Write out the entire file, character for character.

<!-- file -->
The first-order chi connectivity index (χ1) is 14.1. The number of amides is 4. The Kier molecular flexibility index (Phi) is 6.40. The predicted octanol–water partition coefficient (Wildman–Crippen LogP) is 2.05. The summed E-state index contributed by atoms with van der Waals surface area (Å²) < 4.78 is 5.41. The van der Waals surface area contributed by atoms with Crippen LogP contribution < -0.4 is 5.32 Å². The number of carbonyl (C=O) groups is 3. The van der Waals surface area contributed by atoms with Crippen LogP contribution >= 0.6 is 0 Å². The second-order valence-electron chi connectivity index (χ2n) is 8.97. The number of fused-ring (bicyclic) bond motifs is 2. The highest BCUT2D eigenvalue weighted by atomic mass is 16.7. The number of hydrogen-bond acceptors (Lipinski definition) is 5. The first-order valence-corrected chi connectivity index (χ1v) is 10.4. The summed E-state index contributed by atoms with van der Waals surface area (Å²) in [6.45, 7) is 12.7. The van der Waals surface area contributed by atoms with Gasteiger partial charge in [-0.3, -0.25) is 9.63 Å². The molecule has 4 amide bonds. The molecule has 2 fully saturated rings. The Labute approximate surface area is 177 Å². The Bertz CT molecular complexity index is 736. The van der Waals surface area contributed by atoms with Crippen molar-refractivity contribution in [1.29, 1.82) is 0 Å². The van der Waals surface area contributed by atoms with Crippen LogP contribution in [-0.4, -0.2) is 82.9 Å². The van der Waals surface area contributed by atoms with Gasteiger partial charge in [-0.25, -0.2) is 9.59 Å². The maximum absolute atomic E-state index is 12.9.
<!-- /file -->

The first-order chi connectivity index (χ1) is 14.1. The number of amides is 4. The Kier molecular flexibility index (Phi) is 6.40. The predicted octanol–water partition coefficient (Wildman–Crippen LogP) is 2.05. The summed E-state index contributed by atoms with van der Waals surface area (Å²) < 4.78 is 5.41. The van der Waals surface area contributed by atoms with Crippen LogP contribution < -0.4 is 5.32 Å². The number of carbonyl (C=O) groups is 3. The van der Waals surface area contributed by atoms with Crippen LogP contribution >= 0.6 is 0 Å². The second-order valence-electron chi connectivity index (χ2n) is 8.97. The number of fused-ring (bicyclic) bond motifs is 2. The highest BCUT2D eigenvalue weighted by atomic mass is 16.7. The number of hydrogen-bond acceptors (Lipinski definition) is 5. The first-order valence-corrected chi connectivity index (χ1v) is 10.4. The summed E-state index contributed by atoms with van der Waals surface area (Å²) in [6.45, 7) is 12.7. The van der Waals surface area contributed by atoms with Gasteiger partial charge in [-0.3, -0.25) is 9.63 Å². The molecule has 4 amide bonds. The molecule has 2 fully saturated rings. The Labute approximate surface area is 177 Å². The Bertz CT molecular complexity index is 736. The van der Waals surface area contributed by atoms with Crippen molar-refractivity contribution in [1.29, 1.82) is 0 Å². The van der Waals surface area contributed by atoms with Crippen LogP contribution in [-0.4, -0.2) is 82.9 Å². The van der Waals surface area contributed by atoms with Gasteiger partial charge in [-0.25, -0.2) is 9.59 Å². The maximum absolute atomic E-state index is 12.9.